The tray 16 may be of any conventional design and construction, but in any event its vibration advances the material thereon towards the hot surface of the drum where it is converted into a plastic, more or less tacky condition, which causes it to adhere to the drum surface.

If the thermoplastic material is to be fed to the drum in block or brick form, a feed chute 17 is employed, as shown in FIG. 2. This chute-which may be of any conventional design and construction-is downwardly inclined to allow the solid blocks or bricks of thermoplastic material placed therein to feed by gravity towards and onto the surface of the drum, or if necessary, be forced thereagainst by suitable biasing means acting on the blocks.

In either case, the thermoplastic material in the solid state, pelletized or in block form, is fed to the drum along the entire length thereof, and at a zone where the surface of the drum is traveling upwardly.

Where the thermoplastic material is fed to the drum in the form of solid blocks, the thickness of the layer or ribbon 18 of molten thermoplastic material, i.e. hot melt, adhering to the surface of the drum beyond the feeding station, is maintained substantially uniform by a doctor blade 19, which may be adjustable if desired; but where the material is in pelletized form no such doctor blade is needed. By adjustment of the vibratory feeder the thickness of the layer 18 can be held to the depth of a single layer of pellets.

In both cases a second doctor blade or scraper 20 riding on the surface of the drum, downstream of the zone of minimum contiguity between the drum and the work supporting roller 10, scrapes off any surplus hot melt that that may remain on the surface of the drum after the application thereof to the substrate; and pref rably the heel of the scraper blade 20 is so positioned that it presses the hot melt against the substrate as it travels over the roller 10. The doctor or scraper blade 20 is preferably adjustable radially both with respect to the drum and the roller 10. These adjustment may be respectively accomplished with screws 21 and 22.

By virtue of the upward bias on the work supporting roller 10, the application of the hot melt to the substrate takes place under pressure, so that the thermoplastic material is forced into the pores and interstices of the substrate. This is especially desirable in the case of tufted carpeting; and to promote penetration of the thermoplastic material into the substrate, it may be advantageous to preheat the latter as by a heating lamp 9'.

The purpose of the second roller 13 is to apply a backing sheet to the freshly coated side of the substrate. To this end, a web 23 of the backing material drawn from a supply thereof (not shown) is passed over the roller 13 and between it and the coated substrate traveling downwardly over the roller 10, the biasing force on the roller 13 serving to press the backing material against the coated surface of the substrate. If desired the backing material may be preheated as by heat lamps 24.

It will of course be appreciated that the thickness of the substrate, the backing material, and the layer of hot melt on the drum, as shown on the drawing, are not necessarily in proportion with one another. Liberties were taken in this respect in the interest of clarity. It should also be noted that the surface of the drum between the scraper 20 and the feed station is substantially free of thermoplastic material. This is important since it precludes objectionable buildup on the drum surface, which could interfere with proper functioning of the machine.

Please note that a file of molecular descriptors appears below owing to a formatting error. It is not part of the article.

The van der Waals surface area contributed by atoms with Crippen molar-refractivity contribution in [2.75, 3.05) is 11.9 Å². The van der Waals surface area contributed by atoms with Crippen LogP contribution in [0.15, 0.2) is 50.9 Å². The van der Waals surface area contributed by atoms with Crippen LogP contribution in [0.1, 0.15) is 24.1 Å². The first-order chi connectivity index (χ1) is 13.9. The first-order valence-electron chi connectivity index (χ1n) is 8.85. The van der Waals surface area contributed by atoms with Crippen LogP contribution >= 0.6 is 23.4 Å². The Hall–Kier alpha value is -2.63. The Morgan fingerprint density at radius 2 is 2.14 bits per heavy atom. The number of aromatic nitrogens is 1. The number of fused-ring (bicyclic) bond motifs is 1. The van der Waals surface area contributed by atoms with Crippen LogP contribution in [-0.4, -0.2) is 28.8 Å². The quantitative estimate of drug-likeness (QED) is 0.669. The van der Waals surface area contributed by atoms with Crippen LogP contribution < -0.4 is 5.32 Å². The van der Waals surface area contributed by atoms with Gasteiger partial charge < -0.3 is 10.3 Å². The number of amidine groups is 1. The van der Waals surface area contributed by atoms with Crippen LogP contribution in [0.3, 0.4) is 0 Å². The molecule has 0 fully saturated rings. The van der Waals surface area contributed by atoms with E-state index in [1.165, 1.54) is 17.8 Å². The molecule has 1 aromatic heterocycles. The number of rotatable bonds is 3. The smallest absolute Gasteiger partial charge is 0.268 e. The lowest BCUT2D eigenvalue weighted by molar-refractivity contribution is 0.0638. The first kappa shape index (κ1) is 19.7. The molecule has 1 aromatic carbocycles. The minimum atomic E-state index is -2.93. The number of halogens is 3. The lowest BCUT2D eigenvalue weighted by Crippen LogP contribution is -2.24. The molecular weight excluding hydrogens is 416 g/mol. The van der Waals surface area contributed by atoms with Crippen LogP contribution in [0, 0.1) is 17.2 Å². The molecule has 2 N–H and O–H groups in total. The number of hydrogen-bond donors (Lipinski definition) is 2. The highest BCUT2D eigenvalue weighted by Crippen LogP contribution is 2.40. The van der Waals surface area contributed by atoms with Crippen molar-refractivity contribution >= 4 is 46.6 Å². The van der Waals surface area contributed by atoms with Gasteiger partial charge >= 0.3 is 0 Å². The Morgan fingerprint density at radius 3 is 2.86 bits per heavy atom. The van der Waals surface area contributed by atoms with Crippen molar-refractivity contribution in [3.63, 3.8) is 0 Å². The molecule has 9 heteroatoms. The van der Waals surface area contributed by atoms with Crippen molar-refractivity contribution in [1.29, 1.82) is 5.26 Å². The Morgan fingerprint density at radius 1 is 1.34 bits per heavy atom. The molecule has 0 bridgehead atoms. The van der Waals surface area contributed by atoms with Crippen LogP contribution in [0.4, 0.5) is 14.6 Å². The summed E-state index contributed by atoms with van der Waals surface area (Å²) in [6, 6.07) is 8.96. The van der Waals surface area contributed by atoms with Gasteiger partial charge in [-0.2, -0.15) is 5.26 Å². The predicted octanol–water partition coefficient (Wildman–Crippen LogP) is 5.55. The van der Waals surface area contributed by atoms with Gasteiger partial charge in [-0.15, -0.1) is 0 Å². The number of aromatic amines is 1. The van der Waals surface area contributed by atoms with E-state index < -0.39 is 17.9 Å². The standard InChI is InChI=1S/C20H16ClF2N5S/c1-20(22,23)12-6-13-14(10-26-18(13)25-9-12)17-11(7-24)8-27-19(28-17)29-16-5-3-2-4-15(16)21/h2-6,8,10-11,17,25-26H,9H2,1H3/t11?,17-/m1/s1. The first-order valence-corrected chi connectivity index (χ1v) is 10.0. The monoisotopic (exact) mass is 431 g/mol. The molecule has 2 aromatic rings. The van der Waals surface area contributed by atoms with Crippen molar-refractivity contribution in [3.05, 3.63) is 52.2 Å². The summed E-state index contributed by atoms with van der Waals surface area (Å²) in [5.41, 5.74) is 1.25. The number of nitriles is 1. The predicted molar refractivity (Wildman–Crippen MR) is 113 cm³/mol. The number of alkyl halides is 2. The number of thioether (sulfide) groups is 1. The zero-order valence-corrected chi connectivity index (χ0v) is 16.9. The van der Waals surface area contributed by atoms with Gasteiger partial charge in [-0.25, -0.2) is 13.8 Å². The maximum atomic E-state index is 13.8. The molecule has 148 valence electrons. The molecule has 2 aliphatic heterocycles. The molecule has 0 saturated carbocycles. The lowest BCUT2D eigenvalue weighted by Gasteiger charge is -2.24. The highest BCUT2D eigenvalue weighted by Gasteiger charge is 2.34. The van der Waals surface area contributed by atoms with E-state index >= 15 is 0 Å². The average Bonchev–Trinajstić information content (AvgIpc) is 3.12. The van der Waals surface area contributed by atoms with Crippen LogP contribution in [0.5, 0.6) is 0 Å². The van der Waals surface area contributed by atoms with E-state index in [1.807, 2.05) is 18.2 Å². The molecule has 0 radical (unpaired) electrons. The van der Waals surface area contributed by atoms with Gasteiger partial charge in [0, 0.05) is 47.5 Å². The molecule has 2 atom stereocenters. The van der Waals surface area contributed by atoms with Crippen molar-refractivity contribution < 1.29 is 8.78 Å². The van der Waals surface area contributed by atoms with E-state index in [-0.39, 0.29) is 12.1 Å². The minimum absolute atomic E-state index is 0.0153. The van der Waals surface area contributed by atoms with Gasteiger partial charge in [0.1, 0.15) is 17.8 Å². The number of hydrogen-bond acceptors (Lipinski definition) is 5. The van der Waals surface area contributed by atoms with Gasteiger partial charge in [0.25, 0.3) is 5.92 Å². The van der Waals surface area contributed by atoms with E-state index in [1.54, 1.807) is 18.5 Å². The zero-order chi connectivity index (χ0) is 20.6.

The fact that the thermoplastic material is fed to the drum surface at a portion thereof which travels upwardly,

is also important in that it affords adequate subjection of the thermoplastic material to the heat source without unduly increasing the size of the drum.

What is claimed as our invention is:

1. A machine for applying a thermoplastic coating to a web of flexible substrate, comprising:

(A) a drum mounted to rotate about a fixed horizontal axis so that upon being driven in one direction the surface of the drum at one side of a vertical plane containing said axis travels upwardly, and at the opposite side thereof it travels downwardly;

(B) drive means for rotating the drum in said direc tion;

(C) means for heating the drum surface;

(D) a work supporting roller freely rotatably mounted directly beneath the drum with its axis parallel to that of the drum;

(E) biasing means urging the work supporting roller upwardly towards the underside of the drum,

so that a web of substrate fed between the drum and said roller from the side of said vertical plane at which the surface of the drum travels downward will be gripped between the drum and roller and drawn thereby through the machine;

(F) means for feeding thermoplastic material in the solid state onto an area of the upwardly traveling surface of the drum,

whereby a layer of molten thermoplastic material forms on the drum and is pressed into the web as the web is drawn between the drum and the work supporting roller;

(G) doctor means riding on the surface of the drum beyond its contact with the web and ahead of the area of the drum surface onto which the thermoplastic material is fed; and

(H) blade means positioned to press the freshly coated web of substrate between it and the surface of the roller.

2. The machine of claim 1, further characterized by:

a second roller positioned to coact with said work supporting roller and by such coaction press a web of backing material traveling over said second roller against the coated web of substrate.

References Cited UNITED STATES PATENTS 2,320,513 6/1943 Drummond l5650lX 3,032,815 5/1962 Gerber 156500X 3,481,818 12/1969 Wellen 156500X BENJAMIN A. BORCHELT, Primary Examiner J. I. DEVITT, Assistant Examiner US. Cl. X.R. 1563 74

Referenced by
Citing PatentFiling datePublication dateApplicantTitle
US4559872 *Apr 30, 1984Dec 24, 1985Markem CorporationPrinting apparatus using heated ink composition
US4569715 *Sep 29, 1983Feb 11, 1986Meinan Machinery Works, Inc.Plywood manufacturing method and apparatus
US4592798 *May 2, 1985Jun 3, 1986Usm CorporationLinear deposition apparatus
US5171490 *May 31, 1990Dec 15, 1992Fudim Efrem VMethod and apparatus for production of three-dimensional objects by irradiation of photopolymers
US5421884 *Mar 1, 1994Jun 6, 1995Hans Jurgen SchaferApparatus for coating circuit boards
US6336801Jun 21, 1999Jan 8, 2002Kimberly-Clark Worldwide, Inc.Die assembly for a meltblowing apparatus
U.S. Classification156/549, 118/202, 425/223, 425/115, 118/600, 425/174.4, 425/369
International ClassificationB29B13/02, B05D1/28, B29C65/48, B29C43/00
Cooperative ClassificationB29C65/48, B05D1/28, B29L2009/00, B29B13/022, B29C43/00
European ClassificationB05D1/28, B29C43/00, B29B13/02C
Legal Events
Dec 27, 1983AS02Assignment of assignor's interest
Effective date: 19831118
Dec 27, 1983ASAssignment
Effective date: 19831118